- Key Focus Areas
- Enquiries & Complaints
- Human Rights
- The Treaty
- Disabled People
- Race Relations
- International & UN
- Office of Human Rights Proceedings
- What can I complain about?
- Resolving Discrimination and Harassment guide
- Areas of public life
- Government or Public Sector Activities
- Access by the public to places, vehicles and facilities
- Industrial and professional associations, qualifying bodies and vocational training bodies
- Provision of goods and services
- Provision of land, housing and other accommodation
- Discriminatory Laws
- Accommodating disability and religious beliefs
- Accommodation, property, landlords and human rights
- ACC and age discrimination
- Bullying, harassment and/or violence at school
- Caring for disabled adult family members
- Clubs and the Human Rights Act
- English language only in the workplace
- Funeral arrangements
- Human Rights and Redundancy
- Job application questions
- Maori Party and the Human Rights Act
- Moko: your rights
- New Zealands official languages
- Positive actions to achieve equality
- Prisoners’ rights
- Racially offensive comments
- Reviewing decisions
- The School Ball
- Smoking and human rights
- Wearing cultural, religious or national items
- What do I do?
- What happens?
- Further links
Enquiries & Complaints Guide
Positive actions to achieve equality
Why can some groups be treated differently in some situations?
Different treatment may be necessary to enable a particular group of people to achieve equality with others.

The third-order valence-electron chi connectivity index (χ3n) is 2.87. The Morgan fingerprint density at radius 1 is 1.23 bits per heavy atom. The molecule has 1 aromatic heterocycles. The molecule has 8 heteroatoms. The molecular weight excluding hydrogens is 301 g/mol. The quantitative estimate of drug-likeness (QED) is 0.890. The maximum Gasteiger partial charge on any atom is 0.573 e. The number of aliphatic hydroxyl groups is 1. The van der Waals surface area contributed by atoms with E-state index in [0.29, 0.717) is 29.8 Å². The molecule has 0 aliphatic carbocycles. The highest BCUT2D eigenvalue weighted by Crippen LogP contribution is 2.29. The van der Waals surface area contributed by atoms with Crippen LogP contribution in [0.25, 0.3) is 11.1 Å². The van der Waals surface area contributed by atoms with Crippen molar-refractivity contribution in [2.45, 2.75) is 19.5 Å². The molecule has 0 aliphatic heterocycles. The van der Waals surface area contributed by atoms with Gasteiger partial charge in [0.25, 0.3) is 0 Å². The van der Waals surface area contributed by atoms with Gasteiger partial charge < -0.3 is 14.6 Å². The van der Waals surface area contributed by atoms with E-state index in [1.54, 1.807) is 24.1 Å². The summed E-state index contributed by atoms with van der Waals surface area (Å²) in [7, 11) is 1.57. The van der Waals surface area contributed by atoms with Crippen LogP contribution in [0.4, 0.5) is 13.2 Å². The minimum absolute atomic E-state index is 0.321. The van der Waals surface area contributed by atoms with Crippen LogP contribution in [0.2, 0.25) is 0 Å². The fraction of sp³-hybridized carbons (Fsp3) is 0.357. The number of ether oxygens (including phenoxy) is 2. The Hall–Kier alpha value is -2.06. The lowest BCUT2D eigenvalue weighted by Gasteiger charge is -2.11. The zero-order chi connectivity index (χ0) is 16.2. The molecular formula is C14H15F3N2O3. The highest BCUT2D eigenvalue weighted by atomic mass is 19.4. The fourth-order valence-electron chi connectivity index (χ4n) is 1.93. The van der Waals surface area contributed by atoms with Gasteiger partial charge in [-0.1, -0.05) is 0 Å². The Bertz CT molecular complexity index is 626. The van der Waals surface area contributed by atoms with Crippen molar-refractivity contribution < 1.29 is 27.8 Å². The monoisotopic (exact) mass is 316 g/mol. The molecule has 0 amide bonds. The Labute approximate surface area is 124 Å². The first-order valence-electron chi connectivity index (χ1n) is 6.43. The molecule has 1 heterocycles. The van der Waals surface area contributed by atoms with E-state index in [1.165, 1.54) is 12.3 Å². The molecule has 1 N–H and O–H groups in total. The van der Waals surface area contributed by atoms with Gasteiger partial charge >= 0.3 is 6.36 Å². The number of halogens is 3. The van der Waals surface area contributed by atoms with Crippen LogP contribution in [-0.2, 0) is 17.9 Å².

Both the Human Rights Act and the New Zealand Bill of Rights Act recognise that to overcome discrimination positive actions may be needed to enable particular groups to achieve equal outcomes with other groups in our society. These positive actions are called ‘special measures’ or ‘affirmative action’. They are not discriminatory if they assist people in certain groups to achieve equality. Any special measure must be based on information that shows that the present position is unequal.
Groups of people that may be entitled to special measures are linked by one of the grounds of unlawful discrimination in the Human Rights Act (e.g. sex, ethnicity, disability). Examples include government programmes targeted to specific ethnic groups or university entry quotas for Maori and Pacific people.
Special measures are an important tool to reduce the impact of discrimination. Such measures are intended to be temporary and should end when the inequality is eliminated.
For more information:
- the Commission’s Guidelines on Measures to Ensure Equality
- the Institute of Policy Studies publication Special Measures to Reduce Ethnic Disadvantage in New Zealand.